The Weeknd peaked long before anyone (including us) ever gave a shit about him
Abel Tesfaye has reached a level that is easy to forget even exists. Not many artists, not many public figures in general ever find themselves with the amount of fame and international notoriety that Tesfaye, more commonly known as The Weeknd, boasts. His following extends so far outside of R&B and so far from his native Toronto that he has become one of the world's most recognizable pop stars, and with it has come a reach only seen in the R&B community by the likes of Michael Jackson and Prince who, like The Weeknd, were far too talented and varied to belong to the labeling of a single genre. But with the fame, the reach, and the status have come the tribulations of such over-the-top celebrity - especially for an artist as bold and explicit as The Weeknd.
Like to admit it or not, his reputation and his sound have been tarnished by the fame if for no other reason than the fact that his biggest support no longer comes from the R&B community, but has been surpassed by middle-aged persons desperate to reignite their libidos. By no means is it his fault or for that matter, even something to consider a fault. He's famous. He's successful. He deserves to have his music plastered throughout Hollywood, and to reach a global audience through multiple media.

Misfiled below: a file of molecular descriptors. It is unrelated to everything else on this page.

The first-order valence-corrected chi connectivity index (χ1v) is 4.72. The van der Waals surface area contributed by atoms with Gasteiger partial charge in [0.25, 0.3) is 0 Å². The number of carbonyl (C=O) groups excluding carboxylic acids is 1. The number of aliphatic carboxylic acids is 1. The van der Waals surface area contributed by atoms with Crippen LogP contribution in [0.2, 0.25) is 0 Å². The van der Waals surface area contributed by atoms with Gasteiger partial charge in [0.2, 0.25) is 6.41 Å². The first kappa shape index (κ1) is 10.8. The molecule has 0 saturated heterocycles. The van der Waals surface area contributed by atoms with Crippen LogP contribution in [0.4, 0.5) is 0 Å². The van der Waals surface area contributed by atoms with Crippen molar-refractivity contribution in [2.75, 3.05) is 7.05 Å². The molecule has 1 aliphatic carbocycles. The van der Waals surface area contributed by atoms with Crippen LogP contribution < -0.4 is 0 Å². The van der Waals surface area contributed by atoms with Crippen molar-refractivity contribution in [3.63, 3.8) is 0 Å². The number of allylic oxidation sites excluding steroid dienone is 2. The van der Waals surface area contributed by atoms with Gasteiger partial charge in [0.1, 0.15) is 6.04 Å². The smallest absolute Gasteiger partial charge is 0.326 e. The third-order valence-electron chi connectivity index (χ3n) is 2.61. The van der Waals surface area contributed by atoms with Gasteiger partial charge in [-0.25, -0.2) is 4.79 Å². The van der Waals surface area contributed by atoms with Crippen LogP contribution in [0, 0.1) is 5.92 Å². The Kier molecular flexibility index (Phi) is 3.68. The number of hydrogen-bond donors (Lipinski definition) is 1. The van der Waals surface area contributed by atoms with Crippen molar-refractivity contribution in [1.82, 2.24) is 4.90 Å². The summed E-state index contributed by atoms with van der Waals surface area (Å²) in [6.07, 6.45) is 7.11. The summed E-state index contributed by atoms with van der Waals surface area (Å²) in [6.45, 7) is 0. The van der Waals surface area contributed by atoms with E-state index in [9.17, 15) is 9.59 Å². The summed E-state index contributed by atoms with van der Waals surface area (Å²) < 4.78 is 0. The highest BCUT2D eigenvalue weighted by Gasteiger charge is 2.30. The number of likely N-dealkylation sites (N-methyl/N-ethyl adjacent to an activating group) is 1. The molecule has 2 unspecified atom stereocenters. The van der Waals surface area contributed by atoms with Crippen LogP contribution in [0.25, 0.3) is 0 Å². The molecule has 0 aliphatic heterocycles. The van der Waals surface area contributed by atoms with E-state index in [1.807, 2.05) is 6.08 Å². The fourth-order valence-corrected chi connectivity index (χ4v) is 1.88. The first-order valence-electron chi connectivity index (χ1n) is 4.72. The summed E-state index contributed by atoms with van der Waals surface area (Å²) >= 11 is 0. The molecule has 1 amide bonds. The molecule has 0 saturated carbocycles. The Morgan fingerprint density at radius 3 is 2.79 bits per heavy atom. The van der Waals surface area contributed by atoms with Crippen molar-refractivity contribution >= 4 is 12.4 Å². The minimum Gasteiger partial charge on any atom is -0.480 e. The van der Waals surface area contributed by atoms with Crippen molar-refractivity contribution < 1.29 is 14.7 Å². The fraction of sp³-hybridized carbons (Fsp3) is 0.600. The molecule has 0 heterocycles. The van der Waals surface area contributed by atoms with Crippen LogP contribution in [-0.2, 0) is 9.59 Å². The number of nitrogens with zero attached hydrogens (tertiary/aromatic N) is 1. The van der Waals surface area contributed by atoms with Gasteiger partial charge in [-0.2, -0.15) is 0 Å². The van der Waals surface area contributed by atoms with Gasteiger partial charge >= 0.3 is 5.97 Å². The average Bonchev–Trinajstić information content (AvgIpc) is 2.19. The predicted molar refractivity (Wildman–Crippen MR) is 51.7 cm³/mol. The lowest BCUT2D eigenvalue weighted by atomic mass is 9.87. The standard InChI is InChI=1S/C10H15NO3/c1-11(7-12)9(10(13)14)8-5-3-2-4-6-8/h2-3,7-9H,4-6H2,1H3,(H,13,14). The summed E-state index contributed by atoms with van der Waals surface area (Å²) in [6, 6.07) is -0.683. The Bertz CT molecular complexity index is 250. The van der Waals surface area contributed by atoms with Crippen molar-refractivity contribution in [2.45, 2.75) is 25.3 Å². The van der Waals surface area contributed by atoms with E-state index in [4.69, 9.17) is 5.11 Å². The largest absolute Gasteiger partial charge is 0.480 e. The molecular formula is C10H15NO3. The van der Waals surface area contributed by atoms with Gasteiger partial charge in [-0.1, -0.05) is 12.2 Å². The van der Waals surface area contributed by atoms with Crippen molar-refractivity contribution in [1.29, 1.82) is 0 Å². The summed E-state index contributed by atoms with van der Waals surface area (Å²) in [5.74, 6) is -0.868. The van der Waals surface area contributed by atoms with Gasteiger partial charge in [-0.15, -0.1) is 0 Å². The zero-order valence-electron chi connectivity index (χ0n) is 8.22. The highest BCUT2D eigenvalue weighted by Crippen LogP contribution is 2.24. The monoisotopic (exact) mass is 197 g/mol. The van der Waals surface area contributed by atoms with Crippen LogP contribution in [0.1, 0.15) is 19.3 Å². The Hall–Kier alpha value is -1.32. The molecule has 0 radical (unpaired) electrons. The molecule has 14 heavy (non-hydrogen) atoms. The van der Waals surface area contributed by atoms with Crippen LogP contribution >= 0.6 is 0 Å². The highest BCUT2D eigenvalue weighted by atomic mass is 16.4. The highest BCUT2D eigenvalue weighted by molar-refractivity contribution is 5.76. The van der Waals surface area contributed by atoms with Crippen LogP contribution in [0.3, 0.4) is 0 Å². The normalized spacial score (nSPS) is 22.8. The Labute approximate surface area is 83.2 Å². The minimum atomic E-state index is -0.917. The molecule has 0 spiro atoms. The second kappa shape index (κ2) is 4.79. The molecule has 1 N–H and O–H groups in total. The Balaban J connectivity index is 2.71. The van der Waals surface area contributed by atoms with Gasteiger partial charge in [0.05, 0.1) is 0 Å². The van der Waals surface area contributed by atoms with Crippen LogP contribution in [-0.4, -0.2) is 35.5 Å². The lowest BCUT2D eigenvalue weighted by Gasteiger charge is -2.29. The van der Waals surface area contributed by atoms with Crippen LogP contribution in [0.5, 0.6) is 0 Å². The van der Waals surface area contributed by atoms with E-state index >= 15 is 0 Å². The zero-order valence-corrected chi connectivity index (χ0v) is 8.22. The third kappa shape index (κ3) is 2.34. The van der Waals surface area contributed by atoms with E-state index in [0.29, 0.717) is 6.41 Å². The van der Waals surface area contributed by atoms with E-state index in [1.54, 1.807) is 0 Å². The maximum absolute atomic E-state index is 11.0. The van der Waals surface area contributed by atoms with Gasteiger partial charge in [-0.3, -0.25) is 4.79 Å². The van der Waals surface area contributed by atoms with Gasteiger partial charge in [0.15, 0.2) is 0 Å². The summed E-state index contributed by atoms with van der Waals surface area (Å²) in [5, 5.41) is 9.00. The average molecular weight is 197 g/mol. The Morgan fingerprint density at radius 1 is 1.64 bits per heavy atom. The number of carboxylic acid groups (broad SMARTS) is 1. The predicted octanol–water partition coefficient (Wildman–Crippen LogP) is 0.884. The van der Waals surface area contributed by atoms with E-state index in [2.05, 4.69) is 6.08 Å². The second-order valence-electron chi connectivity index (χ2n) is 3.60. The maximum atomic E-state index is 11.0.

But what we can blame The Weeknd for, what we can consider a fault is the slowing rate at which he aims to push the boundaries of his craft. An artist that was certainly once the most innovative and experimental in all of R&B now spits out albums, beautiful as they may be, eerily reminiscent of his other recent work. You may find yourself thinking of the classic adage: "if it ain't broke, don't fix it," and in financial sense and for the sake of universal fame, I absolutely agree. Why should The Weeknd adjust a winning formula? But in creative terms, to the idea of The Weeknd wanting to be one of the best of all time, his last two albums have been lacking bite, and honestly, it's the simple continuation of a pattern heard in his music since the beginning.
Which leads us to one conclusion: The Weeknd was at his best when he first began but his bold and new pristine wax figure has since melted into the glass cup which once only held his R&B and pop foundation. Sure he is safe in his surroundings, and sure everyone can see him, but he is no longer growing. In fact, he is regressing. The simple truth is that Weeknd peaked long before anyone ever gave a shit about him.